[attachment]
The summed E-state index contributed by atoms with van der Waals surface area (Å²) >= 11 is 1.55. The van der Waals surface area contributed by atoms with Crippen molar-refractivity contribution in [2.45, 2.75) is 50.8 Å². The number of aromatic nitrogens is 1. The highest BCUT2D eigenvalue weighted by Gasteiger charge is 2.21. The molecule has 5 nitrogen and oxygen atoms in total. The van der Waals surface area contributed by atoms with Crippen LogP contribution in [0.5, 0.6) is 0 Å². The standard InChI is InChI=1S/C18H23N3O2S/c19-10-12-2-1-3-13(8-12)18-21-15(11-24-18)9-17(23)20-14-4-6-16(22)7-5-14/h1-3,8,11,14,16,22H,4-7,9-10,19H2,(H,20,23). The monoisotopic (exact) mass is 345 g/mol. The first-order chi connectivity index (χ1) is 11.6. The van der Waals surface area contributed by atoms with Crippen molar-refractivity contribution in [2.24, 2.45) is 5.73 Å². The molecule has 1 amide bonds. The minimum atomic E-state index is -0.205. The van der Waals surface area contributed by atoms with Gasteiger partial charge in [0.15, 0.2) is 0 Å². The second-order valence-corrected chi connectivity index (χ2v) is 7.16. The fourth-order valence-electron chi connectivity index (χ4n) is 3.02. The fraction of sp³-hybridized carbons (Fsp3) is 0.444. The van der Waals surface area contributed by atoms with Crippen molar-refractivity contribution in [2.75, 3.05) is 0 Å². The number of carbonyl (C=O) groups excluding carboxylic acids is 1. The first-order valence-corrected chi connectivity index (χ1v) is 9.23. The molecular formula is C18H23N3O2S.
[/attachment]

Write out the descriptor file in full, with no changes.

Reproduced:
The summed E-state index contributed by atoms with van der Waals surface area (Å²) >= 11 is 1.55. The van der Waals surface area contributed by atoms with Crippen molar-refractivity contribution in [2.45, 2.75) is 50.8 Å². The number of aromatic nitrogens is 1. The highest BCUT2D eigenvalue weighted by Gasteiger charge is 2.21. The molecule has 5 nitrogen and oxygen atoms in total. The van der Waals surface area contributed by atoms with Crippen LogP contribution in [0.5, 0.6) is 0 Å². The standard InChI is InChI=1S/C18H23N3O2S/c19-10-12-2-1-3-13(8-12)18-21-15(11-24-18)9-17(23)20-14-4-6-16(22)7-5-14/h1-3,8,11,14,16,22H,4-7,9-10,19H2,(H,20,23). The monoisotopic (exact) mass is 345 g/mol. The first-order chi connectivity index (χ1) is 11.6. The van der Waals surface area contributed by atoms with Crippen molar-refractivity contribution in [2.24, 2.45) is 5.73 Å². The molecule has 1 amide bonds. The minimum atomic E-state index is -0.205. The van der Waals surface area contributed by atoms with Gasteiger partial charge in [0.15, 0.2) is 0 Å². The second-order valence-corrected chi connectivity index (χ2v) is 7.16. The fourth-order valence-electron chi connectivity index (χ4n) is 3.02. The fraction of sp³-hybridized carbons (Fsp3) is 0.444. The van der Waals surface area contributed by atoms with Crippen molar-refractivity contribution in [2.75, 3.05) is 0 Å². The number of carbonyl (C=O) groups excluding carboxylic acids is 1. The first-order valence-corrected chi connectivity index (χ1v) is 9.23. The molecular formula is C18H23N3O2S.